Return power to women in the village, former public servant says

Long-serving public servant in the health sector, Palanitina Tupuimatagi Toelupe, wants women to reclaim their healthcare roles at the village level.

The former Ministry of Health Director-General and National Health Services Chief Executive Officer spoke to the Samoa Observer on the sidelines of the National Council of Women workshop last week.

She said Samoan women have always been able to organise their villages to promote healthy lifestyles and prevent illnesses, but their role has been diminished over the years. 

What used to be a health promotion model has shifted to becoming a “disease model” where people wait to get sick and then seek treatment, rather than avoiding illness,” Mrs. Toelupe said. 

“What we hope to see happen is a shift from a disease prevention focus to a health promotion focus.

“Health promotion is about developing and sustaining good health and making sure people are healthy for as long as they can before they need to go to hospitals and look for treatment. It is a shift that has been advocated for a long time but it hadn’t been believed.”

Women’s committees have been tapped into to manage health promotion and surveillance, partly thanks to a World Health Organisation programme called PEN Fa’aSamoa (Package of Essential Non-communicable Disease Interventions).

That programme continues to be rolled out across Samoa, training families to run their own health checks and catch potentially debilitating diseases early, so that treatment or lifestyle changes can begin. 

Mrs. Toelupe said she wants women’s groups, led by the wives of village chiefs and orators, to be confident in their abilities to carry out these programmes.

“That is what we are talking about, to revive that strength in order for women to realise they are the powerhouse [of their village,]” she said of the National Council of Women session last week.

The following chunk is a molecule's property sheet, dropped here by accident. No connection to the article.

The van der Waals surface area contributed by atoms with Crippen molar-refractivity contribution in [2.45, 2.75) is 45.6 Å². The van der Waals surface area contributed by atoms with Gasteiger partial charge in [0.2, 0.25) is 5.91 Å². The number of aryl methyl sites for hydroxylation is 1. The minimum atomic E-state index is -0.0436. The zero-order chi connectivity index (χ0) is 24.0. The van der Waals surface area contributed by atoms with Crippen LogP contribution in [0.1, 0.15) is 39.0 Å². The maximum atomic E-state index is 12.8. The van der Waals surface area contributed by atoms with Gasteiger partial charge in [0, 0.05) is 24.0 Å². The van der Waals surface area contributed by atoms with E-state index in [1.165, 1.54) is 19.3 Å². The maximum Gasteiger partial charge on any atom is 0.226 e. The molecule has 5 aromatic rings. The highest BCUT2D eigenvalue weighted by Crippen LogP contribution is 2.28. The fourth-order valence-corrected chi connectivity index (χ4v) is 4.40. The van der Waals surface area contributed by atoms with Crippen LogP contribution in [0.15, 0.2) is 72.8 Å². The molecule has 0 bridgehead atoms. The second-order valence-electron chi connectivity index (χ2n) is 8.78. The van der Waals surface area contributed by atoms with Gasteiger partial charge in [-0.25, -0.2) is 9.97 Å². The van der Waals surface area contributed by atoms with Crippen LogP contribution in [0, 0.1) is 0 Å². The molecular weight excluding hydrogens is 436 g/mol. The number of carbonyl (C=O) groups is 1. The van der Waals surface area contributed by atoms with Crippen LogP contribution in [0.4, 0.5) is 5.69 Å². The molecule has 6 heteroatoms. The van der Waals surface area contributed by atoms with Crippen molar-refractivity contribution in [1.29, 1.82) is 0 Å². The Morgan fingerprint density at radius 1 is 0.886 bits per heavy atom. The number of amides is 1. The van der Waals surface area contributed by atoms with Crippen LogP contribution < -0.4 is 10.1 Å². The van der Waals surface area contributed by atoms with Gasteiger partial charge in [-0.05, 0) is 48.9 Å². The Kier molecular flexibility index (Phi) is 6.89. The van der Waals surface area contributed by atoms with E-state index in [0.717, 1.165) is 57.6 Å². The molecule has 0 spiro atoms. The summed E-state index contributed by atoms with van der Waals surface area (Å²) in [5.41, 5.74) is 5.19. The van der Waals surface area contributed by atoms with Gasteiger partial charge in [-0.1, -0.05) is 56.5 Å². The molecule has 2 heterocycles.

“It is important that they are courageous enough not to be dictated to by the professionals or the organisations or the institutions, but by what they see as women being the best thing to do for their family wellbeing.

“They need encouragement, they need support, a lot of support in order to do that.”

In September, the Ministry of Health began seeking a Public Health Physician to work as a consultant on the PEN FaaSamoa programme, covering everything from the clinical work, operational work to the monitoring and evaluation of the programme.

The Ministry hopes to develop and disease registries, have stronger systems for non-communicable disease prevention and control, and for those systems to be regularly evaluated.

In 2018, a report on Samoa’s 2015 PEN FaaSamoa pilot revealed 6.7 per cent of over 40-year-olds surveyed in the programme were identified as high risk and could be recommended for treatment.

A further 33 per cent had elevated blood pressure, and seven per cent had elevated blood glucose levels. 

A major success was reported to be helping the villagers understand that just because they have no symptoms, does not mean they are not unwell, with many non-communicable diseases not showing symptoms until the situation is quite bad.

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